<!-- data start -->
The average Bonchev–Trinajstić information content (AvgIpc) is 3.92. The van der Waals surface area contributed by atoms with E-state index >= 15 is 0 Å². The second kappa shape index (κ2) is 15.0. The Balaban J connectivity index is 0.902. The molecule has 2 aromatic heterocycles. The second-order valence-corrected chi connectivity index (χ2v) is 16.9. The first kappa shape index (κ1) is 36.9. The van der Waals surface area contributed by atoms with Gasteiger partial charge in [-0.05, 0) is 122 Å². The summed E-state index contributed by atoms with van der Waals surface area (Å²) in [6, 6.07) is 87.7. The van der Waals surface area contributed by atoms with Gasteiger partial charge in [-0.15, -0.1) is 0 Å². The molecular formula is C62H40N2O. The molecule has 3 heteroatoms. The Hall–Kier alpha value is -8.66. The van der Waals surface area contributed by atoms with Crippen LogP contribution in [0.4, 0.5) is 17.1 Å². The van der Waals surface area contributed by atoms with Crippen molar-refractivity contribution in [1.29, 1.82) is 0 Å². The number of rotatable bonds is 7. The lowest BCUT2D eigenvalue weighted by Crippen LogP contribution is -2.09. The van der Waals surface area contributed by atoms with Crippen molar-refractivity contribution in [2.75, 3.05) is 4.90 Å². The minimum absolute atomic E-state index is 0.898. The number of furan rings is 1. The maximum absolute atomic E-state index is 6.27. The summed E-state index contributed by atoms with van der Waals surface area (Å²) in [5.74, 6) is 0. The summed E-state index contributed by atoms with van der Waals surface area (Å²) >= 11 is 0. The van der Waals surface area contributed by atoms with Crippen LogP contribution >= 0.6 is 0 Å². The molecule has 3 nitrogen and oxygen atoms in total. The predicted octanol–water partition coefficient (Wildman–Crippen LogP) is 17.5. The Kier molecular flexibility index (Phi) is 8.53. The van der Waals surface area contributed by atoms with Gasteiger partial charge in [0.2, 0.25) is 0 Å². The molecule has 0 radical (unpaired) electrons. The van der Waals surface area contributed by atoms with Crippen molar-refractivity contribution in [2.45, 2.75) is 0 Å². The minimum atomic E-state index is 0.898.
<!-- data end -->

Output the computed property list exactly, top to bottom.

The average Bonchev–Trinajstić information content (AvgIpc) is 3.92. The van der Waals surface area contributed by atoms with E-state index >= 15 is 0 Å². The second kappa shape index (κ2) is 15.0. The Balaban J connectivity index is 0.902. The molecule has 2 aromatic heterocycles. The second-order valence-corrected chi connectivity index (χ2v) is 16.9. The first kappa shape index (κ1) is 36.9. The van der Waals surface area contributed by atoms with Gasteiger partial charge in [-0.05, 0) is 122 Å². The summed E-state index contributed by atoms with van der Waals surface area (Å²) in [6, 6.07) is 87.7. The van der Waals surface area contributed by atoms with Gasteiger partial charge in [-0.15, -0.1) is 0 Å². The molecular formula is C62H40N2O. The molecule has 3 heteroatoms. The Hall–Kier alpha value is -8.66. The van der Waals surface area contributed by atoms with Crippen LogP contribution in [0.4, 0.5) is 17.1 Å². The van der Waals surface area contributed by atoms with Crippen molar-refractivity contribution in [1.29, 1.82) is 0 Å². The number of rotatable bonds is 7. The lowest BCUT2D eigenvalue weighted by Crippen LogP contribution is -2.09. The van der Waals surface area contributed by atoms with Crippen molar-refractivity contribution in [2.75, 3.05) is 4.90 Å². The minimum absolute atomic E-state index is 0.898. The number of furan rings is 1. The maximum absolute atomic E-state index is 6.27. The summed E-state index contributed by atoms with van der Waals surface area (Å²) in [5.74, 6) is 0. The summed E-state index contributed by atoms with van der Waals surface area (Å²) >= 11 is 0. The van der Waals surface area contributed by atoms with Crippen LogP contribution >= 0.6 is 0 Å². The molecule has 3 nitrogen and oxygen atoms in total. The predicted octanol–water partition coefficient (Wildman–Crippen LogP) is 17.5. The Kier molecular flexibility index (Phi) is 8.53. The van der Waals surface area contributed by atoms with Gasteiger partial charge in [0.2, 0.25) is 0 Å². The molecule has 0 radical (unpaired) electrons. The van der Waals surface area contributed by atoms with Crippen molar-refractivity contribution in [2.45, 2.75) is 0 Å². The minimum atomic E-state index is 0.898.